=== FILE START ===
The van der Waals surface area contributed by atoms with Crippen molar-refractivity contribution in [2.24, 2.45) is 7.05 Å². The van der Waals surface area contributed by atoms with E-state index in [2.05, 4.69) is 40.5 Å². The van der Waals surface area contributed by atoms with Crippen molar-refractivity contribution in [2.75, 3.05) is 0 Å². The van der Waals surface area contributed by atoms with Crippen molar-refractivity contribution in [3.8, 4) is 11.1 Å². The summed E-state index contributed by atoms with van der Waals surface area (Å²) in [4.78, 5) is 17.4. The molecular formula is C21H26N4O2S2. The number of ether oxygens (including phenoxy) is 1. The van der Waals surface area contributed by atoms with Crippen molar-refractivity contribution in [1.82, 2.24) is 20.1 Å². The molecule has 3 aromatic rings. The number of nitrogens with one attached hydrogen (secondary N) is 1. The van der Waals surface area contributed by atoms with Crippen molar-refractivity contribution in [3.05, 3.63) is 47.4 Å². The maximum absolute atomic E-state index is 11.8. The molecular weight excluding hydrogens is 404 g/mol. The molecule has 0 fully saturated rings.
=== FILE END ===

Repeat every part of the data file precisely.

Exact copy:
The van der Waals surface area contributed by atoms with Crippen molar-refractivity contribution in [2.24, 2.45) is 7.05 Å². The van der Waals surface area contributed by atoms with E-state index in [2.05, 4.69) is 40.5 Å². The van der Waals surface area contributed by atoms with Crippen molar-refractivity contribution in [2.75, 3.05) is 0 Å². The van der Waals surface area contributed by atoms with Crippen molar-refractivity contribution in [3.8, 4) is 11.1 Å². The summed E-state index contributed by atoms with van der Waals surface area (Å²) in [4.78, 5) is 17.4. The molecular formula is C21H26N4O2S2. The number of ether oxygens (including phenoxy) is 1. The van der Waals surface area contributed by atoms with Crippen molar-refractivity contribution in [1.82, 2.24) is 20.1 Å². The molecule has 3 aromatic rings. The number of nitrogens with one attached hydrogen (secondary N) is 1. The van der Waals surface area contributed by atoms with Crippen molar-refractivity contribution in [3.05, 3.63) is 47.4 Å². The maximum absolute atomic E-state index is 11.8. The molecular weight excluding hydrogens is 404 g/mol. The molecule has 0 fully saturated rings.